5) Increase office occupancy rate downtown.

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  3. I think it's great what Paul Ellis and the BIA are doing - keep it up!

    I have to disagree with the comment about the downtown office market being flat. My experience leads me to believe otherwise.

    There are many instances where the Tacoma rent rates meet or exceed those found in downtown Seattle- an indication to me an overvalued market with room for growth. Some recent searches for clients also revealed there is not much quality or Class A office space available too. Now, if you are looking for something slightly old or run down, that's another question. There seems to be plenty of that around in Tacoma.

    As I see Seattle, Bellevue and other nearby cities building up their stock of Class A office space- I see zero being built in Tacoma (CBD). If we want to attract the "creative class" I keep hearing about, this is the type of space Tacoma needs more of.

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  4. I would love to see the BIA lead projects that promoted activities and projects designed to attract those people who are not particularly interested in urban renewal. While drawing in those with either a vested interest or a personal enthusiasm for these topics (principles of Jane Jacobs, PPS, et. al.), what can ANYONE do right now to make a change? What are ways that can influence positive change that don't require attending a workshop, reading a book (reading is hard...believe you me!), or even going somewhere at a particular time?

    How can this herculean effort achieve critical mass...where people participate not because they care, but because it's fun and easy?

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  5. Ebjornson12:02 AM

    what can ANYONE do right now to make a change? What are ways that can influence positive change that don't require attending a workshop, reading a book

    A thousand things:

    1) Increase your daily coffee consumption by 10 percent and visit coffee shops like Blackwater, Java Bean and Kick Stand.

    2) Grab a burger and brew downtown.

    3) Just stroll through downtown.

    The act of simply walking through downtown without buying a thing will help significantly. The new BIA motto is "get your feet on the street."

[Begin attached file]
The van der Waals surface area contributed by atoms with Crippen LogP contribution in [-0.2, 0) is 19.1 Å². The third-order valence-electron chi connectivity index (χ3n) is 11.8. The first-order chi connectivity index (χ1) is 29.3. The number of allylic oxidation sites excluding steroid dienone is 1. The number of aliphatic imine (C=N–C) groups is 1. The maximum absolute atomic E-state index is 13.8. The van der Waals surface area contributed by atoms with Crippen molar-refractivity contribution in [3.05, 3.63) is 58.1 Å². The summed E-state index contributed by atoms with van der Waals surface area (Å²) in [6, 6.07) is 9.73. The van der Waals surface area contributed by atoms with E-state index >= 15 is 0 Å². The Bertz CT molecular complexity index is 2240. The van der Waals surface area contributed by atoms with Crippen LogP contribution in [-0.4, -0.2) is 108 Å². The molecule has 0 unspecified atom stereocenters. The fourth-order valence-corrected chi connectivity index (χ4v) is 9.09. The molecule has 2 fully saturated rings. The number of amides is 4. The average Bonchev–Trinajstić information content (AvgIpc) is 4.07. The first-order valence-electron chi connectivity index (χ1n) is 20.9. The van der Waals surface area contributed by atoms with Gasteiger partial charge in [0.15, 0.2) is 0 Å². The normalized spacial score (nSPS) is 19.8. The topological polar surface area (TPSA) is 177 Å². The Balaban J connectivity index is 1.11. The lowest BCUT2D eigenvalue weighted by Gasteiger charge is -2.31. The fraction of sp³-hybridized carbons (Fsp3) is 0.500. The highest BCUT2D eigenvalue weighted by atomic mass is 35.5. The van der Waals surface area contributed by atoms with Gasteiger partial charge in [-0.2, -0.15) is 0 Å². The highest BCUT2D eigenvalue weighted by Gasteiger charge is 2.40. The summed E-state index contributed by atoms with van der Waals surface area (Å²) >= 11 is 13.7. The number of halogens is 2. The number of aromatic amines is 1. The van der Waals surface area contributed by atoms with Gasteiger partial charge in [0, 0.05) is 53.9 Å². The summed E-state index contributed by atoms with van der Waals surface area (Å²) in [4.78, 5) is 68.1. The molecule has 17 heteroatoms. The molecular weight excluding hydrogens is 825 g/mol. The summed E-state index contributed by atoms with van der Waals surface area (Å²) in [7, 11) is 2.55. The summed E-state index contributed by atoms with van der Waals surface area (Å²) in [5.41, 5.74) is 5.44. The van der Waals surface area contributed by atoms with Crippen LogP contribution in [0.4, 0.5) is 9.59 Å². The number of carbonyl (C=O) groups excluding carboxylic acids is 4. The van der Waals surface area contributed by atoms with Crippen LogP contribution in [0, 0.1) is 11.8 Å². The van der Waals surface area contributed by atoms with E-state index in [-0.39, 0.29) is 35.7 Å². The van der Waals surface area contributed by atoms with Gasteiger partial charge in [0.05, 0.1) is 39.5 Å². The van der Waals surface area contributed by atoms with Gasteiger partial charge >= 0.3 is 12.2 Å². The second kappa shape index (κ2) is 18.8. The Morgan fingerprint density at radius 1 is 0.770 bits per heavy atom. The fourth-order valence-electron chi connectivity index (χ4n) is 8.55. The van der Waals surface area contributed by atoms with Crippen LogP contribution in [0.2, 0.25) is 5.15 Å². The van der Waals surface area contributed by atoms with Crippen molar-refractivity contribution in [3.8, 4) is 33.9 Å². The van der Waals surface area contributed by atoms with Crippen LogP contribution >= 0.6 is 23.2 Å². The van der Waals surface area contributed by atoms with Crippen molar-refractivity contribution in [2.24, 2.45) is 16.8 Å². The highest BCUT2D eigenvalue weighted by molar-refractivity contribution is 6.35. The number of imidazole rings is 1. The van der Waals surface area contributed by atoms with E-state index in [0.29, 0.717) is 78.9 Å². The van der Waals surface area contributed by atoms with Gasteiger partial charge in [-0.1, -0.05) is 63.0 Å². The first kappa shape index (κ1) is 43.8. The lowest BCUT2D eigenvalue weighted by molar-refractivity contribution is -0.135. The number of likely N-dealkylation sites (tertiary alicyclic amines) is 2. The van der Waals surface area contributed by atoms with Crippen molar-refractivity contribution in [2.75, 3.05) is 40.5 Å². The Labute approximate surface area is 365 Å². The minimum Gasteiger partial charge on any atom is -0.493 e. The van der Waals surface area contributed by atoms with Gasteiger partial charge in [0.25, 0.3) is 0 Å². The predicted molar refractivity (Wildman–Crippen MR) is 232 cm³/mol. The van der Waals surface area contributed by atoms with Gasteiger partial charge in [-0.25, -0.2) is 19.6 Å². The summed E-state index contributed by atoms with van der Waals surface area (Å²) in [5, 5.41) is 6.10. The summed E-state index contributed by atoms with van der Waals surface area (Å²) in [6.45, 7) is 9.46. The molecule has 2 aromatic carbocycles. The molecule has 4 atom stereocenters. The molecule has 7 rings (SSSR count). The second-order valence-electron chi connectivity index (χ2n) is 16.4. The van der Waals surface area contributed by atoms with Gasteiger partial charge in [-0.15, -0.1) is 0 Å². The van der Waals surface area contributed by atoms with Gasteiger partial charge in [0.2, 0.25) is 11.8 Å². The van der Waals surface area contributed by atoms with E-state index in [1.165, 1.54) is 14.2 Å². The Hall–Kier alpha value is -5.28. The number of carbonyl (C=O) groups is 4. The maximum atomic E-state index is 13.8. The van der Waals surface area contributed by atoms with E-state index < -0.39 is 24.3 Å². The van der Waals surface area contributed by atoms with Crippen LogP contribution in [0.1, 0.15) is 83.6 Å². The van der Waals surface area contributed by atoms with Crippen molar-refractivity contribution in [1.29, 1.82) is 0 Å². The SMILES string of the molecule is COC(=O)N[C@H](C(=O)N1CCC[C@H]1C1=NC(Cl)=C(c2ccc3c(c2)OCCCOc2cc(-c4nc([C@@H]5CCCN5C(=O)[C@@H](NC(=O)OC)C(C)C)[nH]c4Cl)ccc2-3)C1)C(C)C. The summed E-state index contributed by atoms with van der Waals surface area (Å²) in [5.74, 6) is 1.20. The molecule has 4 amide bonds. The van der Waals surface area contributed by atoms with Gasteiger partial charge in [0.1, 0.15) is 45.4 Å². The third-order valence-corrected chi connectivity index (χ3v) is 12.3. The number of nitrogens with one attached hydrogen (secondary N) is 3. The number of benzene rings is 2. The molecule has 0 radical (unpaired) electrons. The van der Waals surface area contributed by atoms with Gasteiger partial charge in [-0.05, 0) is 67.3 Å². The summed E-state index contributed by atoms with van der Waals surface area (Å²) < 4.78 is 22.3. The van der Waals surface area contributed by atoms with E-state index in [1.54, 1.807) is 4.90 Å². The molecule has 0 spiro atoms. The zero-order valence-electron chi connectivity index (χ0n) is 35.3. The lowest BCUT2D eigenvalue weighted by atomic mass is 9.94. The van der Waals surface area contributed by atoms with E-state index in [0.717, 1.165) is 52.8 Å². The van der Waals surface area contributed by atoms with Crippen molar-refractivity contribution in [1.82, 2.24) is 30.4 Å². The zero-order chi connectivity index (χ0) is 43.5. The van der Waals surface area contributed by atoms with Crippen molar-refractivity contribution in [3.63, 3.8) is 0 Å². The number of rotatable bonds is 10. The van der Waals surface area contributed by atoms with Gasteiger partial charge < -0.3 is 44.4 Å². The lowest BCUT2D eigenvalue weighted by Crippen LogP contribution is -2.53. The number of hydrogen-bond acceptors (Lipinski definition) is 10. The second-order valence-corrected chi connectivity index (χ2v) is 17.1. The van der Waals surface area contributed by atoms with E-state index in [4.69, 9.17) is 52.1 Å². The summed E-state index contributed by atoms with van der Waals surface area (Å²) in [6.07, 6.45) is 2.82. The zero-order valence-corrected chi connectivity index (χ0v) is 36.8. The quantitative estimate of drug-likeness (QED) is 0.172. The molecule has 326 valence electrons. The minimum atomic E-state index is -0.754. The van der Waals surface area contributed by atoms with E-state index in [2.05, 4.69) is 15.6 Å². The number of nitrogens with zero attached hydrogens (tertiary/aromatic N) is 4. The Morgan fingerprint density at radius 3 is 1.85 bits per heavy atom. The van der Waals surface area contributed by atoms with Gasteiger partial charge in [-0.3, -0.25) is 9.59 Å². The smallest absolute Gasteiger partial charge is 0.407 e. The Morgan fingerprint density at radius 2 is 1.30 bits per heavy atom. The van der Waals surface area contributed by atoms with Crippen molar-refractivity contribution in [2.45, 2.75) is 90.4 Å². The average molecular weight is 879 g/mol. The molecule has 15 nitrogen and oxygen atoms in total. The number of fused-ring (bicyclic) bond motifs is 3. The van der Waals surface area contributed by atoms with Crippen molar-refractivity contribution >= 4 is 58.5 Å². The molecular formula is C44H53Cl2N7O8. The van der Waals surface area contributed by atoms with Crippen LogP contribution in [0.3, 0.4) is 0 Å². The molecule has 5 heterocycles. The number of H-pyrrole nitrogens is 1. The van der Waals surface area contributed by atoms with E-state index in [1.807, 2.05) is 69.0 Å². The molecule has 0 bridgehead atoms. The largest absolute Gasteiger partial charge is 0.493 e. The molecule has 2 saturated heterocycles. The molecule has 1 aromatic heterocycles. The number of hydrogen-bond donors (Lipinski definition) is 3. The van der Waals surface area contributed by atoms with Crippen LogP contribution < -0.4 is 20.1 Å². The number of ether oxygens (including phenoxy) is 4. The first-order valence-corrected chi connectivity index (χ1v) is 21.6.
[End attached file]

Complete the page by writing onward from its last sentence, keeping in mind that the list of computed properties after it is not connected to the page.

People are attracted to areas with other people in it and avoid empty restaurants and sidewalks, not the other way around.

    Your presence alone will make downtown more inviting and be perceived as safer.

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  6. Maybe something the BIA should look at is getting the residents in the South Downtown/Hillside/Hilltop (centered around 21st and Yakima) whatever you want to call it neighborhood downtown. The neighborhood is seeing tremendous growth with hundreds of condos and townhomes being built. Access to downtown by foot is not easy. Residents have to walk through uninviting streets surrounded by overgrown brush and now boarded up buildings. If that isn't unwelcoming enough they then have to trek back up the hill. For the people that don't have there legs muscles up to par, it can be battle. If the city would maybe get 19th and 21st Street atleast looking walkable and inviting maybe the residents would be more willing to make the trek.

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  7. I agree with the last two comments. Getting out on the street on a daily basis is the best way to help out. Try to buy something if you can, and if you succeed at finding it. Vary your hours.

    I go downtown whenever, and observe that it is a much more inviting place during the day than after 6. Specifically the corner of 10th and Commerce in the Theater District. I feel perfectly safe there around 2pm, even with the few questionable people around. But after 6 when there are only a few people left, it is a bit on the scary side.

    I do see an improvement though. I used to only come to downtown Tacoma in a group of people with a car. Now I will come walking on my own.